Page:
Nobel Prize for Physics Features Late Professor’s Art

OGDEN, Utah – The Royal Swedish Academy of Sciences has selected a painting by the late Dale Bryner for use on a poster explaining the Nobel Prize for Physics 2002.

Z Cahamaeleontis by Dale Bryner, visual arts dept.

 The work of art is one of a series of astronomy pictures the former Weber State University visual arts professor provided in collaboration with WSU physics professor Brad Carroll.

The illustration is Bryner’s rendering of Z Chamaeleontis, a binary system consisting of a neutron star that pulls gas from its companion star. On the Nobel poster, the picture is used to illustrate Scorpius X-1, a similar system that is the source of the first known x-ray outside the solar system.

 Carroll says the illustration stemmed from Bryner’s interest in astronomy, and his desire to conceptualize an abstract phenomenon. Carroll recalls his colleague asking a series of scientific questions about the system to try and create a visual representation.

 “You can’t see this through a telescope,” Carroll said. “Dale had a power of observation that crystallized concepts. Other people would look at things, but Dale would see them. He could bring details together into a coherent whole.”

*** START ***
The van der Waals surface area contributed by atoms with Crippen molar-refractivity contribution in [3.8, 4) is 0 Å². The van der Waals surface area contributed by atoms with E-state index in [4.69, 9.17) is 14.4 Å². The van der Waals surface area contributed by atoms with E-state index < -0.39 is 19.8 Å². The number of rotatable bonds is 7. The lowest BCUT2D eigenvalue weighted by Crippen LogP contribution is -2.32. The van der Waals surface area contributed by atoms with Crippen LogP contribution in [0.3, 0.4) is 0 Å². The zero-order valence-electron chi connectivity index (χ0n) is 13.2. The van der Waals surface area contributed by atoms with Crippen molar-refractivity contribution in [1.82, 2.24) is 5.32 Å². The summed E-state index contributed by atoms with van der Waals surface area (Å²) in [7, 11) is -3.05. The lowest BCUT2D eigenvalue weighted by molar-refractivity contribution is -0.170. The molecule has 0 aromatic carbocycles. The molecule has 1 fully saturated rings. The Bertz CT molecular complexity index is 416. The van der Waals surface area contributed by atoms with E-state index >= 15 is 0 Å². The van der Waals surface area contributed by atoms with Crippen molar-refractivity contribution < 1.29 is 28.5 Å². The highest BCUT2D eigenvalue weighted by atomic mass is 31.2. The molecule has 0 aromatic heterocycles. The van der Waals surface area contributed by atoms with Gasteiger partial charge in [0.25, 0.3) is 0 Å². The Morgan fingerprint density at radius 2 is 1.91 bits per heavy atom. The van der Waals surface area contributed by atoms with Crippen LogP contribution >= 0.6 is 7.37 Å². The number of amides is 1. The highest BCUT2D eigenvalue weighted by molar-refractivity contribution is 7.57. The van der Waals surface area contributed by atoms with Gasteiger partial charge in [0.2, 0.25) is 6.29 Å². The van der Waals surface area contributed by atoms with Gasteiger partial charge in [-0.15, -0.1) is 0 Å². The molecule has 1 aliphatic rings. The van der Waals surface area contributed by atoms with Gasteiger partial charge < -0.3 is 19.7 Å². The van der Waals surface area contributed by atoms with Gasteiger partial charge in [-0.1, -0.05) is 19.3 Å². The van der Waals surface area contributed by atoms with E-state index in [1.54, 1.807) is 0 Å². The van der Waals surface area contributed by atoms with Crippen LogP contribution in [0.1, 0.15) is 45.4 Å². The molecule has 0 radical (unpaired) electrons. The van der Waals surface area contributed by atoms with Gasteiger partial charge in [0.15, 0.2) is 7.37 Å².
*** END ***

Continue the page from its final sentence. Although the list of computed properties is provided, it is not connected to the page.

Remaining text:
It’s not clear how the artwork came to be used on the Nobel Prize poster. The picture was used in an astrophysics text book written by Carroll and Dale Ostlie, chairman of WSU’s physics department. It also appears on Carroll’s personal web site, but both seem unlikely sources for the poster’s designers.
 Carroll thinks his former colleague would be delighted and amused to have his artwork featured on the poster.

 “He was modest about his scientific abilities,” said Carroll. “To see his work being used by a group that honors the best of physics and science would be a real kick for him.”

 The Nobel foundation will produce 250,000 copies of the poster, which will be translated into 10 languages. The poster can be seen on the Web at A larger version of Bryner’s artwork can be seen on Carroll’s web site at

 Bryner was a professor of visual arts at WSU for more than 30 years. He was known for his wide range of artistic styles, from Asian landscapes to portraits to calligraphy. In his later years he became an amateur astronomer, which led him to team up with Carroll and paint several artworks with astronomy themes. Bryner died in 1999.


Brad Carroll, physics professor
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John Kowalewski, director of Media Relations
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